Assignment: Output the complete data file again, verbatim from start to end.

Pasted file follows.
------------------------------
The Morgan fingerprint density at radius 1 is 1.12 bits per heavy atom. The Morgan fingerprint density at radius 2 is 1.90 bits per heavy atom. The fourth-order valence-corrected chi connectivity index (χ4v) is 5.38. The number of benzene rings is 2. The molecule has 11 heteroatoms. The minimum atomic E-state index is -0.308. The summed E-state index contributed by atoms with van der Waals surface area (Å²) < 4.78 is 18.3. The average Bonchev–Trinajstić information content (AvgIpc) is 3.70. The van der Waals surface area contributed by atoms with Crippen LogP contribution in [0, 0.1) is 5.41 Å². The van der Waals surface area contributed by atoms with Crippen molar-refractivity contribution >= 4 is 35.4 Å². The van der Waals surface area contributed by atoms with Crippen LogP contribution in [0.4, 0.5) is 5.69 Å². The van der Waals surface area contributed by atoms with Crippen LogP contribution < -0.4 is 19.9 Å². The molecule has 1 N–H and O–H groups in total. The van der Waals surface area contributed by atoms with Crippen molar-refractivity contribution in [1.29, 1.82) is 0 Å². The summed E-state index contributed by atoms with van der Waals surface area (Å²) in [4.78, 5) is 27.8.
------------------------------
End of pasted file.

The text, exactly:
The Morgan fingerprint density at radius 1 is 1.12 bits per heavy atom. The Morgan fingerprint density at radius 2 is 1.90 bits per heavy atom. The fourth-order valence-corrected chi connectivity index (χ4v) is 5.38. The number of benzene rings is 2. The molecule has 11 heteroatoms. The minimum atomic E-state index is -0.308. The summed E-state index contributed by atoms with van der Waals surface area (Å²) < 4.78 is 18.3. The average Bonchev–Trinajstić information content (AvgIpc) is 3.70. The van der Waals surface area contributed by atoms with Crippen LogP contribution in [0, 0.1) is 5.41 Å². The van der Waals surface area contributed by atoms with Crippen molar-refractivity contribution >= 4 is 35.4 Å². The van der Waals surface area contributed by atoms with Crippen LogP contribution in [0.4, 0.5) is 5.69 Å². The van der Waals surface area contributed by atoms with Crippen LogP contribution < -0.4 is 19.9 Å². The molecule has 1 N–H and O–H groups in total. The van der Waals surface area contributed by atoms with Crippen molar-refractivity contribution in [1.29, 1.82) is 0 Å². The summed E-state index contributed by atoms with van der Waals surface area (Å²) in [4.78, 5) is 27.8.